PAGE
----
I understood the phrase “pulling for home,” but – despite growing up with horses – hadn’t got it until just recently.
“Pulling for home” is a phrase that turns up in poetry and stories set in or evoking the time of horse-drawn vehicles. At the end of the day, horses knew that a warm stable and food awaited them, and they would pull harder to get there. It’s the same renewed energy many people feel as they clock out at 5:00.
Well, the other day I started taking the dog for a 4-mile walk in the early morning, well before sunrise or his breakfast time. He loves his walks, and is up for one anytime, and walking in the dark is familiar because we usually do this walk at night after dinner. Early morning is a great time to walk; there’s a wintery snap in the air right now and occasionally we see coyotes cruising the suburbs looking strong and free beneath the streetlights. I noticed that lately when we cross one particular intersection the dog knows we’re less than a mile from home and suddenly there’s a fresh bounce in his step and he’s straining at the lead.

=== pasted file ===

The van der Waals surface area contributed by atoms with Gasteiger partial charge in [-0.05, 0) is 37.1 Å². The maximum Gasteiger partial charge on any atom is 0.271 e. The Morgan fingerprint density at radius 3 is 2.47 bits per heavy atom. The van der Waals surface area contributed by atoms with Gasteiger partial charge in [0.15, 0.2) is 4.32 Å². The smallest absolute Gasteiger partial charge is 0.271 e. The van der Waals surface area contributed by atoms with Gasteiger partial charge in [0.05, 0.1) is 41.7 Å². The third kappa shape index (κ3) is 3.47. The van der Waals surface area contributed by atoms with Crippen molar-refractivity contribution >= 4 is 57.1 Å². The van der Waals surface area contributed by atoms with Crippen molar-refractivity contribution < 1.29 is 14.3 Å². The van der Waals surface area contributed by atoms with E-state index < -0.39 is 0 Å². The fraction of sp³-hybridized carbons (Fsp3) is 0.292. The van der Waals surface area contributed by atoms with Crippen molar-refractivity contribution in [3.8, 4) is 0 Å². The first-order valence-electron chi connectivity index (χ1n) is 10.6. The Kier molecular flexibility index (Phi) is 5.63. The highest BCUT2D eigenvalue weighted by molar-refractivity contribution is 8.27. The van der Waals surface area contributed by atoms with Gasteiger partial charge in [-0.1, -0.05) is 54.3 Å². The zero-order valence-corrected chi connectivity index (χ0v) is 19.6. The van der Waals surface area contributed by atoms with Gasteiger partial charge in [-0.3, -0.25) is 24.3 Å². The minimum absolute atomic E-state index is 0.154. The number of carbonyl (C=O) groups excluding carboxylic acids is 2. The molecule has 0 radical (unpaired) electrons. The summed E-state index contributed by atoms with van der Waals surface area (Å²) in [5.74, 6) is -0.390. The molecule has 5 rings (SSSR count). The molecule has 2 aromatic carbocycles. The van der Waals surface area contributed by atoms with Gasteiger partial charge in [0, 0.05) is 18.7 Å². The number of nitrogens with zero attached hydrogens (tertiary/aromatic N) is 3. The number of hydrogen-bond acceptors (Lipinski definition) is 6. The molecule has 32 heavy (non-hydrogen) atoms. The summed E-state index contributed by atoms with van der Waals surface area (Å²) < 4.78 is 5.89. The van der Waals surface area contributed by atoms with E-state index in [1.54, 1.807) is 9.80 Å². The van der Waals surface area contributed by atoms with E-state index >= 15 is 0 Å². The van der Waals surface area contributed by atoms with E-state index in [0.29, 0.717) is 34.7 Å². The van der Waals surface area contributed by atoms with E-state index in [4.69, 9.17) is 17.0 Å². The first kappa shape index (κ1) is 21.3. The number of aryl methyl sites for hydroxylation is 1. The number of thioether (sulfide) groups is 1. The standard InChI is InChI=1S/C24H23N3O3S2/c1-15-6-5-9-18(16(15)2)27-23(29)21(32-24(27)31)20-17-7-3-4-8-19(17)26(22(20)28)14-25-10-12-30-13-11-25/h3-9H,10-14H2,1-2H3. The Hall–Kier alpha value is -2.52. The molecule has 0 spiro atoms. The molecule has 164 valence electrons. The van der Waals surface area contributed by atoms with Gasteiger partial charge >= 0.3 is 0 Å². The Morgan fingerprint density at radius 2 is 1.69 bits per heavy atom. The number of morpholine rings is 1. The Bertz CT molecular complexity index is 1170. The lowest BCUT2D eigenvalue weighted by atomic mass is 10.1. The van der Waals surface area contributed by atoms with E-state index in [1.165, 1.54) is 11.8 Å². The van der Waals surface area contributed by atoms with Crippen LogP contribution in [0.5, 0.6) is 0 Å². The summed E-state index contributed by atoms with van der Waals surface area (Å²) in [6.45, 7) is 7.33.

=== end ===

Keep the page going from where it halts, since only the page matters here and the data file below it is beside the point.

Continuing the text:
That’s when it hit me: when we walk at night, the only thing waiting for him is bed, but in the morning, there’s the promise of bed and a meal. That puts an extra boost in his bonnet, and together we join in a good old fashioned literary tradition as he enthusiastically pulls for home.